Oped - Reporter Post: reporterpost.co.in

Loss in Delhi
bad for Parivar
not the BJP
By Saeed Naqvi
In politics, sometimes
normalcy looks abnormal. That the Bharatiya
Janata Party should be
with its back to the wall
in the Delhi battle is abnormal for those who
have not yet recovered
from the awesomeness
of Narendra Modi’s victory in May 2014. That
was a tsunami. Tsunamis
subside. Modi has risen
that and another wave.
A third is due, maybe after the Delhi elections. The first wave he
crested when he became
chief minister of Gujarat without ever having
contested an election.
This was 26 days after
the two planes brought
down the twin towers
in New York on Sep 11,
2001 - 9/11, in brief. The
US air strikes against
Afghanistan began on
Oct 7, exactly the day
Modi became chief minister. Of course there is
no connection between
the two. And yet, there
is. The saturation TV
Muslim societies created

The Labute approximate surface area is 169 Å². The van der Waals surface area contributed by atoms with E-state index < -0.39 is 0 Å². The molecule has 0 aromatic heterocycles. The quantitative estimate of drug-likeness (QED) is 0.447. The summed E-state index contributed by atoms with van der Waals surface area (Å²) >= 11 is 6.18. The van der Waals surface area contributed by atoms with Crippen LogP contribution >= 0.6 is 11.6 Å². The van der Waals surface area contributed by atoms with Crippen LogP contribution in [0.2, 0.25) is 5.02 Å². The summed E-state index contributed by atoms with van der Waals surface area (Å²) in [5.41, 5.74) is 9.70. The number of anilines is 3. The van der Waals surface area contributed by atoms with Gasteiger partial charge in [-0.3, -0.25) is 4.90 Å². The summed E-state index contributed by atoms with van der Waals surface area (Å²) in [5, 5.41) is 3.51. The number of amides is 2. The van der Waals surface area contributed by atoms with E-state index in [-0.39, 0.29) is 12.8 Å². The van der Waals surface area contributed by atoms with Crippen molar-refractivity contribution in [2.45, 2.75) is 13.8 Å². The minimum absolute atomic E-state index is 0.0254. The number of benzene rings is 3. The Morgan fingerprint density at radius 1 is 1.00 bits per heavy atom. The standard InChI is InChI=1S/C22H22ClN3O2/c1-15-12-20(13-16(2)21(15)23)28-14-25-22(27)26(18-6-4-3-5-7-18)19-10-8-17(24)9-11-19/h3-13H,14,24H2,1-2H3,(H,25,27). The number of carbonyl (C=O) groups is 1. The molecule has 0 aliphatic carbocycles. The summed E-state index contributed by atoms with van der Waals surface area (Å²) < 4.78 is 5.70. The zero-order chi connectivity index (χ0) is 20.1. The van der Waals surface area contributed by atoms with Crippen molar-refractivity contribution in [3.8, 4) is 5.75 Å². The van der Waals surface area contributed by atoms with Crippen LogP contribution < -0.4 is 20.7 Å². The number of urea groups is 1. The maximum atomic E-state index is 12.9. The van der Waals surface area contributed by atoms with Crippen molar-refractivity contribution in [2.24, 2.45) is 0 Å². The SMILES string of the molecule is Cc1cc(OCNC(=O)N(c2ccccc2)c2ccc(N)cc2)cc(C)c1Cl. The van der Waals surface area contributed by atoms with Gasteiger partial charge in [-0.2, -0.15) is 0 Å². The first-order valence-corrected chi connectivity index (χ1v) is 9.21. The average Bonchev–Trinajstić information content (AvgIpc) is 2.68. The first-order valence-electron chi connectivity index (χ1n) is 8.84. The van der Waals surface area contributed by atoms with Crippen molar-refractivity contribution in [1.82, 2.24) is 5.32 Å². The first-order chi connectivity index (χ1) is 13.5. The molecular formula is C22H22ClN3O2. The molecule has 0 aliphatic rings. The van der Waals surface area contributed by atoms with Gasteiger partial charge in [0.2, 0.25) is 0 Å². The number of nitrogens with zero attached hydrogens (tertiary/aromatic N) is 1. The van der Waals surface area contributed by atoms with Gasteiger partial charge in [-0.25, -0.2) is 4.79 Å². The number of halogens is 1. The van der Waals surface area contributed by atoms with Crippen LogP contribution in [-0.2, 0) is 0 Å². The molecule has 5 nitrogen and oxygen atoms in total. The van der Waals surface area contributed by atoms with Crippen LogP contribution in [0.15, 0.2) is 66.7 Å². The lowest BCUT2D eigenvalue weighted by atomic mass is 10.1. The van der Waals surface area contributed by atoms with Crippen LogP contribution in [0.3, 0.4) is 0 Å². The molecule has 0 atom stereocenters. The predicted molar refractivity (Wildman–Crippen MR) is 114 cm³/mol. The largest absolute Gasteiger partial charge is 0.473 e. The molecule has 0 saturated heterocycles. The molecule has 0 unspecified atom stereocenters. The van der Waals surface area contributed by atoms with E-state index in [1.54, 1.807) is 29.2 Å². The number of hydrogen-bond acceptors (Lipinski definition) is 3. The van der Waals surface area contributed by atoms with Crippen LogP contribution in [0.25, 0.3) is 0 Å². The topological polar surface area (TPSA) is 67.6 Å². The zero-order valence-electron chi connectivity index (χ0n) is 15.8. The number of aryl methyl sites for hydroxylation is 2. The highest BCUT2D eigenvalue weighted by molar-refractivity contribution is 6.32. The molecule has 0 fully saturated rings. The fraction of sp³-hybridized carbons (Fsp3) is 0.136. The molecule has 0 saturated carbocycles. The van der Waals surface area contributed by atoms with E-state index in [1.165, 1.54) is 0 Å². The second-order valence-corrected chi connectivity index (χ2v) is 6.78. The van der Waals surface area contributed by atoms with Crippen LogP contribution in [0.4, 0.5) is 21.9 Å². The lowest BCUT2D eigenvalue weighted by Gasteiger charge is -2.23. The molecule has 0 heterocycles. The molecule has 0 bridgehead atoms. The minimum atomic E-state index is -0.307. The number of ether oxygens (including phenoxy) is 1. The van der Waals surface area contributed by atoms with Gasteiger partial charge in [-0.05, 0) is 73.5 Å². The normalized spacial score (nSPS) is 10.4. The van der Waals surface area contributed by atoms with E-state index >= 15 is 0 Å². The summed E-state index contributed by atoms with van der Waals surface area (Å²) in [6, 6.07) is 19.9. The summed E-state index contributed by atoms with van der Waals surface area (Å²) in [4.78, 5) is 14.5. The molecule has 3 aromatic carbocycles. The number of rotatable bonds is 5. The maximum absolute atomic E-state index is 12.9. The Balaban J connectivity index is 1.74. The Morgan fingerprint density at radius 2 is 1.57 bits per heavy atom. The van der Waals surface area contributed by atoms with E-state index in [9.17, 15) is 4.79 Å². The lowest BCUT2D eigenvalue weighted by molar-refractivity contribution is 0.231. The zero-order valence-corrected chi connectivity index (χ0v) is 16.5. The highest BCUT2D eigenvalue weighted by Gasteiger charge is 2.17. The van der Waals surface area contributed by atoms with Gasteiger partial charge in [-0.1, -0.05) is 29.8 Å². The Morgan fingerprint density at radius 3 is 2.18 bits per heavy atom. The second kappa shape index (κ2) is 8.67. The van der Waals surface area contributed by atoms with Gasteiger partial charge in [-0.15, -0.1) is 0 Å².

for the BJP a favourable
atmosphere. The BJP
hoped to win the crucial election to the Uttar
Pradesh assembly due in
February 2002. Rajnath
Singh was the chief minister in Lucknow. To his
and his party’s dismay,
BJP lost the election
which had been fought
on a hard platform, Ram
Mandir included. The
'kar sewaks' assembled
at Ayodhya for victory
and Ram Mandir celebrations were stunned
by the election reversal announced on Feb
24/25, 2002. Imagine the
black mood in which the
kar sewaks boarded Sabarmati Express which
reached Godhra on the
morning of Feb 27. Gujarat BJP was waking
upto two defeats in bye
elections. Modi won Rajkot narrowly. Then the
Godhra train carnage
took place and the Gujarat pogrom. The lesson from the electorate’s
rejection of the hardline
in UP should have been
a sober and softer line in
the future. But, no, the
96-year-old head of the
Vishwa Hindu Parishad,